I've never found a rule of thumb that can be accurately applied to studio produced DVD's as far as how much space they'll need. The typical studio DVD has 8GB of space on it, some use all of that space, some don't. I've had DVD's with no extras and the movie was about an hour and a half take up almost the entire 8GB and I've had DVD's of the same length take up less than 4GB. I mentally allocate 8GB per DVD and then am happy if it takes up less space. On DVD's I've produced myself, ie TV shows I've taped then edited, the rule of thumb is about 1.2GB per 45 minutes with MPEG SP compression. I can cut that almost in half to ~626mb if I use MPEG LP compression but depending on what it is I'll see a certain amount of pixelation from compression degradation so I don't like to do it.


Quote:
Originally Posted by MatthewKrauss /forum/post/19662342


While DVDs are high quality and can be rip to your PC, have disadvantages such as large files (4.9 GB per movie) and obscure file names. Riping a DVD to AVI or MPEG format, you get files small, portable, your own file naming. Additionally, files can be used for video editing.

Yes, they are large files but DVDFab at least lets you change the folder or the ISO name if it's something obscure. Plus if you're using something like WMC it will pick up the correct movie name whatever the original filename is. Ripping to AVI or MPEG will give you a smaller file but you will also get degradation. Some movies it's not noticeable, things that are slow moving like typical dramas and comedies, but I have never not seen degradation in fast-moving action movies and most animated movies when I compressed them to smaller file sizes. And yes, AVI and MPEG files can be used for video editing but so can VOB files which is what you get in Folder rips. I do video editing as a hobby and I only use uncompressed VOB files whenever I can.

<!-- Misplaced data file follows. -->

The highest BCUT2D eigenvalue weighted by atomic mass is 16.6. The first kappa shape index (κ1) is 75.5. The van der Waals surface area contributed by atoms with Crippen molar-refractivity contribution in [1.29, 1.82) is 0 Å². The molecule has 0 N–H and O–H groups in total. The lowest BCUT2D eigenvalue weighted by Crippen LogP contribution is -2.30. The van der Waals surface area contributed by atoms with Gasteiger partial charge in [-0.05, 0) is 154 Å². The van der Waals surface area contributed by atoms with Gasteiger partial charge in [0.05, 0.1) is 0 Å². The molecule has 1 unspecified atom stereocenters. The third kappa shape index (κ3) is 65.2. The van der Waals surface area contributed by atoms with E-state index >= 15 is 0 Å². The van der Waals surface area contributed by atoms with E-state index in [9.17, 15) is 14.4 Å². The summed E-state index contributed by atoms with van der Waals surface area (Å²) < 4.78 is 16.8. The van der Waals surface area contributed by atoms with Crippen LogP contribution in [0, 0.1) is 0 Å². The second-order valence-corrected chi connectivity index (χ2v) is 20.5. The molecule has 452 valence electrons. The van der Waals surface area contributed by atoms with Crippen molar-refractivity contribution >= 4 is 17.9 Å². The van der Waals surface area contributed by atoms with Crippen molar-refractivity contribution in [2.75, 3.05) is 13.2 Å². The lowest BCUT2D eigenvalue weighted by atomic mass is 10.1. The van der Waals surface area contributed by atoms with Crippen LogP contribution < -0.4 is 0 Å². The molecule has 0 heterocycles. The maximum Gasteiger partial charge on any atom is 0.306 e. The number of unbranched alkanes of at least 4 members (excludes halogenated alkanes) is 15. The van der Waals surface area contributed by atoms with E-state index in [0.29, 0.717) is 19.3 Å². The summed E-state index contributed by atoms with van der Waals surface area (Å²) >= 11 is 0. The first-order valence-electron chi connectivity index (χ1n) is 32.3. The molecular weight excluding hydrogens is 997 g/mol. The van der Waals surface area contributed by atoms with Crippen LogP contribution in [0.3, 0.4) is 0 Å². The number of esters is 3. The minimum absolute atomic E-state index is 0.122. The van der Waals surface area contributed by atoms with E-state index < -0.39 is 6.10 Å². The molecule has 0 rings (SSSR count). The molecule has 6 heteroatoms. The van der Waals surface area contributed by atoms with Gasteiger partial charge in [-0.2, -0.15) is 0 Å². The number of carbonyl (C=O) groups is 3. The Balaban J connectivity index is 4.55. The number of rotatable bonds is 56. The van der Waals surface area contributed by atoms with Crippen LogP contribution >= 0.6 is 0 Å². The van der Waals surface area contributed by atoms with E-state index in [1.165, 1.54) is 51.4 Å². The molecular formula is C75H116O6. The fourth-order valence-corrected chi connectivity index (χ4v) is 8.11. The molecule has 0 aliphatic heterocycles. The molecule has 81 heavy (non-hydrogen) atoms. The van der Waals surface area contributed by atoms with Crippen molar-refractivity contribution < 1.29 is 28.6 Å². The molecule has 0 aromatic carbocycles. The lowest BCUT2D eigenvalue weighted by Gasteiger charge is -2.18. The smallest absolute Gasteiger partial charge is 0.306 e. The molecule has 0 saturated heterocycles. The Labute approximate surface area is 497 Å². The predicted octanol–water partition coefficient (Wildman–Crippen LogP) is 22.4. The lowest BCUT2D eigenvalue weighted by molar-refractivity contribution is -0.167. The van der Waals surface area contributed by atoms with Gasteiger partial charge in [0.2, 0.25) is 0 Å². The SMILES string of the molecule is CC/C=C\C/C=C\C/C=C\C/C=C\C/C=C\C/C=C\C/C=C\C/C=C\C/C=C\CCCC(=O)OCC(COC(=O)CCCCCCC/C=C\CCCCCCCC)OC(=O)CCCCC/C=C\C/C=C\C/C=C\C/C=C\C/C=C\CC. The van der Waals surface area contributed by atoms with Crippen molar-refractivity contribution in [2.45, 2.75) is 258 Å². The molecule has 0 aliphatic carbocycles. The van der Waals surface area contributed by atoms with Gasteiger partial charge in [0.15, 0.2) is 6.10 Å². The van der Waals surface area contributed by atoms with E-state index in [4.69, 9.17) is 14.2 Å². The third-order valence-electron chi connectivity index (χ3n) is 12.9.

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Quote:
Originally Posted by Wynde /forum/post/19663766


The free DVDFab will rip/copy anything except the absolute latest DVD encryption to hard drive in either Folder or ISO format.

Thanks so much for the info. Nothing I have is real recent, so I think I'm safe.


While I'm thinking about it, is there anything I'd need to do different to add some TV shows to my HTPC hard drive? For example, if season one of something has 13 episodes spread over 3 or 4 DVDs, does/can the software just rip them all into the same folder? Or do I need to do something special for either ripping or playback?
 

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Quote:
Originally Posted by MatthewKrauss /forum/post/19662342


have disadvantages such as large files (4.9 GB per movie) and obscure file names.

Absurd!


Do you have to look into and understand the software coding of a program to use it?

Why would you have to look into the files that are contained inside the DVD Folders to watch it?

The 'large file size' argument is hogwash in this day and age when 2TB drives are being sold for less than $80.

DVD Folders provide a much more friendly user experience in HTPCs and HTs than any other format.

It is natively supported in Media Center, doesn't require any additional codecs/filters for playback and has chapter & subtitle support including full menus (if available), not to mention full surround sound.

Watching on a tiny screen is well and good to pass time occasionally but if I'm watching something blow up, I want to feel it shake the room.
 

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Quote:
Originally Posted by Bellamy /forum/post/19639913


I am looking to rip all my SD dvds to HDD and eliminate themenus and FBI warnings but not do any compression of the video...

After trying a bunch of different options I am now settled on DVD Shrink. I am doing pretty much the same thing you want to do except I leave the menus. I am also using MCM and MB.